Built by the landfill gas project developer Methane Power Inc., the energy plant is powered by three of GE's containerized and ecomagination-approved, JGC 320 Jenbacher landfill gas engines.
GE's Jenbacher landfill gas engines are generating 3.17 megawatts of renewable electricity for the regional grid by utilizing the landfill's methane gas, which is created by the decomposition of municipal solid waste. The facility is generating enough energy to support about 1,800 North Carolina homes.
North Carolina is one of 27 states with a renewable portfolio standard (RPS), which requires utilities to produce a certain percentage of electricity from renewable sources, including biogas.
North Carolina's RPS requires that by 2021, utilities must meet 12.5 percent of customers' energy needs through energy efficiency savings or renewable energy production. The state also has a green power program that offers incentives for renewable energy projects. The federal government also is considering adoption of national RPS legislation to encourage the production of more renewable energy.
"We believe that by enabling municipalities to tap into their unused, onsite landfill gas resources to generate electricity, we are supporting local green job development while helping utilities meet their regional renewable energy production requirements," said James Voss, president and CEO of Methane Power.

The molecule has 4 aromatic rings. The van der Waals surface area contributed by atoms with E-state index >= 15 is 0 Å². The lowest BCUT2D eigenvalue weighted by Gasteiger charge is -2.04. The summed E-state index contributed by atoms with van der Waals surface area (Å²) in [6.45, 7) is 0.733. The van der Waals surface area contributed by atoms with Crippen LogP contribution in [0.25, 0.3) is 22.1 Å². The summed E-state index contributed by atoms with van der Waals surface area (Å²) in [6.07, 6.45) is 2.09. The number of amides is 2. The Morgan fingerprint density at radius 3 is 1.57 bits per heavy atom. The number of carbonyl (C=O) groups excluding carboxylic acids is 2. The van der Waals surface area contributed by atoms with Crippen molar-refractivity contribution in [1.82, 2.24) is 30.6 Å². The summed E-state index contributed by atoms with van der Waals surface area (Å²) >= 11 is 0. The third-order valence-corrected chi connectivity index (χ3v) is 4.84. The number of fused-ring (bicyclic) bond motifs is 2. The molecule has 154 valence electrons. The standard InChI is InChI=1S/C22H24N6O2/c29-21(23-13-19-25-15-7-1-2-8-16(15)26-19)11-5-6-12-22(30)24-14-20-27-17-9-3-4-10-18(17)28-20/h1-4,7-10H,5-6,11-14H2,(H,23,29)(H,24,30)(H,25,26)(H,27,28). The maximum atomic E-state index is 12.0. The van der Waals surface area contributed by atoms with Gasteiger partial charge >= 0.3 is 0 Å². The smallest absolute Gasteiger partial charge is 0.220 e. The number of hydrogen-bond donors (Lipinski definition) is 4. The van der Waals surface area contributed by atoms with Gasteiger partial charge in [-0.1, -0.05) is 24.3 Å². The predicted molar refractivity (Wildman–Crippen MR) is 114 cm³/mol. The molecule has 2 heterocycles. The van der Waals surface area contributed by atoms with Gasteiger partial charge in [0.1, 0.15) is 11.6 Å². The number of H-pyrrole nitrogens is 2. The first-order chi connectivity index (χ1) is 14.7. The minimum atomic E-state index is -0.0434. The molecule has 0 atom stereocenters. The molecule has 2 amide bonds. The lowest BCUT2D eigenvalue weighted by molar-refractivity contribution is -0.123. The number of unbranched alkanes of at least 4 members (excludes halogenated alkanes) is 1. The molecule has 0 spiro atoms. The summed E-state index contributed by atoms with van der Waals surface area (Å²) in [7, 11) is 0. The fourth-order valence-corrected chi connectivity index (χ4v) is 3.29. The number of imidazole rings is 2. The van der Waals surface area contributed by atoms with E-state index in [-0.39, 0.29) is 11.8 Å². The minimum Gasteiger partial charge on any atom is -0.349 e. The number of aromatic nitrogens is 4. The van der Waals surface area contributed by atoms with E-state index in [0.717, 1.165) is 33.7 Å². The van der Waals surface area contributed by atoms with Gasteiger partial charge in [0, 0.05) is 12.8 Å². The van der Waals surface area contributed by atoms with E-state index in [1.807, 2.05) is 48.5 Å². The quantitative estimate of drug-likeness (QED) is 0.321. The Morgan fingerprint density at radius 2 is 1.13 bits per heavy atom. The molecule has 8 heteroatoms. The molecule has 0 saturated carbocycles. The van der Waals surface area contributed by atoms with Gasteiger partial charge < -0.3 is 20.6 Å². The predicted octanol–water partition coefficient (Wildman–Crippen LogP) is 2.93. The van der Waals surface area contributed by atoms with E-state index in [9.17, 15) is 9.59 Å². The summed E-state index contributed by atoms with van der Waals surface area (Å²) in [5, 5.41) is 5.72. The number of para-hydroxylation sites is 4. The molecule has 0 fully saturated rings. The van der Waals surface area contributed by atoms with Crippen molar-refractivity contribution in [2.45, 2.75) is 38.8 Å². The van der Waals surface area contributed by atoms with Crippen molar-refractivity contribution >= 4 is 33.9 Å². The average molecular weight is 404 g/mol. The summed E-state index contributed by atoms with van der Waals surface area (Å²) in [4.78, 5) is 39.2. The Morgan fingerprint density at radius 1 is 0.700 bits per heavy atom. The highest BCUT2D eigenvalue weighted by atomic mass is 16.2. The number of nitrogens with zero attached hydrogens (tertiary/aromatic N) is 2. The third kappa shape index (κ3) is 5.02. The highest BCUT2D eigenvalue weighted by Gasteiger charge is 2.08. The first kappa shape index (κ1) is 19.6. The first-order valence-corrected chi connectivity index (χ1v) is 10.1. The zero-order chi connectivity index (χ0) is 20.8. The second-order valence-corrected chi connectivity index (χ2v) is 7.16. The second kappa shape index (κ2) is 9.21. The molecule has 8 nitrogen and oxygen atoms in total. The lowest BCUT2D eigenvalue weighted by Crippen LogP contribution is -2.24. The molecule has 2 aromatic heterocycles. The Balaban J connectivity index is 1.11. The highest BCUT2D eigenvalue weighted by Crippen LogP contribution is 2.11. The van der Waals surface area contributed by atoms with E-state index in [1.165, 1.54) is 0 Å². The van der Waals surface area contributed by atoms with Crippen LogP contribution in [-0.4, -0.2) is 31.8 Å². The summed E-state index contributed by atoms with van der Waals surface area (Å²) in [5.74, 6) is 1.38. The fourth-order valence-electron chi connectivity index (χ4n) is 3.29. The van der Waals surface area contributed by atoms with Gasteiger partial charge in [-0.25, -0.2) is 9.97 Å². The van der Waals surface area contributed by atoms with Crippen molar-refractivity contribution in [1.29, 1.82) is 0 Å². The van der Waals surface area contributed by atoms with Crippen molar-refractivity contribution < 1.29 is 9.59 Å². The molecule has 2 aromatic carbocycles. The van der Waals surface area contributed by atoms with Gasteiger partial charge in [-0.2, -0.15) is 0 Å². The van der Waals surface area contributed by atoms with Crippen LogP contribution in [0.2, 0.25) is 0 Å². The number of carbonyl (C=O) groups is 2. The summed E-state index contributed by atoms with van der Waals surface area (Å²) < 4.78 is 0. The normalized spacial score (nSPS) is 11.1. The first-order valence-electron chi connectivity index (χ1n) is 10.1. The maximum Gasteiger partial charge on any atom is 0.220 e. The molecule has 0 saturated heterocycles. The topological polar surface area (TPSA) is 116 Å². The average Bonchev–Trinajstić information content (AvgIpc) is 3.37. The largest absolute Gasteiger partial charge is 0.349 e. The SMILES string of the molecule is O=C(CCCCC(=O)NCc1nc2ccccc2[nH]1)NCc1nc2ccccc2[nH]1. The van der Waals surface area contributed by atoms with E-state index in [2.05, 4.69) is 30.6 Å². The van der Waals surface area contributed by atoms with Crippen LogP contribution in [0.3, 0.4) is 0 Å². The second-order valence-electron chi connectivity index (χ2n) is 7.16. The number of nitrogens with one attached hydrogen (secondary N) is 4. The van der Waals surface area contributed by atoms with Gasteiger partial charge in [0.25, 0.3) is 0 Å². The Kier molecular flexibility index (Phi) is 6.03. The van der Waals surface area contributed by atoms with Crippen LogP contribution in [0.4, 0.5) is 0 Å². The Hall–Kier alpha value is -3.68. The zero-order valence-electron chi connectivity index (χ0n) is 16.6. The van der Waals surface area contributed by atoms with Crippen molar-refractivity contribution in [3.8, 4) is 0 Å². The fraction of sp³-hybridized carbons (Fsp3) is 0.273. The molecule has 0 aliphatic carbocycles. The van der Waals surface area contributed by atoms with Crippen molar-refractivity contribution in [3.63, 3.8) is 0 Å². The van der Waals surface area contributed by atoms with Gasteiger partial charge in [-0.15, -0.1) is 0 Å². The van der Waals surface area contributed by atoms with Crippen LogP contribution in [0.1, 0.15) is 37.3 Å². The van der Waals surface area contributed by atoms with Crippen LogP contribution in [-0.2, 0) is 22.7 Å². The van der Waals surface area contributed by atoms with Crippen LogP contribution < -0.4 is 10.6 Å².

Methane is a potent greenhouse gas. Previously, the Durham landfill's methane would be flared off, but by capturing and using the gas in the Jenbacher engines to generate electricity, the city is able to reduce the landfill's site emissions. Also, increasing the production of renewable energy for the grid helps offset the use of fossil fuels traditionally used by utilities for baseload power generation.
Nixon Energy Solutions, GE's official Jenbacher gas engine distributor for North Carolina, delivered and installed the Jenbacher units for Methane Power's Durham plant. GE and Nixon Energy Solutions also will provide follow-up services, including parts and systems maintenance, for the entire operating life of the power plant.
"The partnership between GE, Nixon Energy Solutions and Methane Power has produced a cost-effective and environmentally compatible power-generation solution to support the region's renewable energy production goals," said Roger George, general manager of GE Power& Water's Jenbacher gas engine business for North America.
Commissioned in October 2009, the Durham landfill gas project is the first of eight new U.S. landfill gas plants that Methane Power plans to develop. Methane Power already has ordered three additional Jenbacher landfill gas engines that will be installed at two other sites in North Carolina.
Electricity generated by the Durham landfill energy plant is being sold to Duke Energy Carolinas under a power purchase agreement.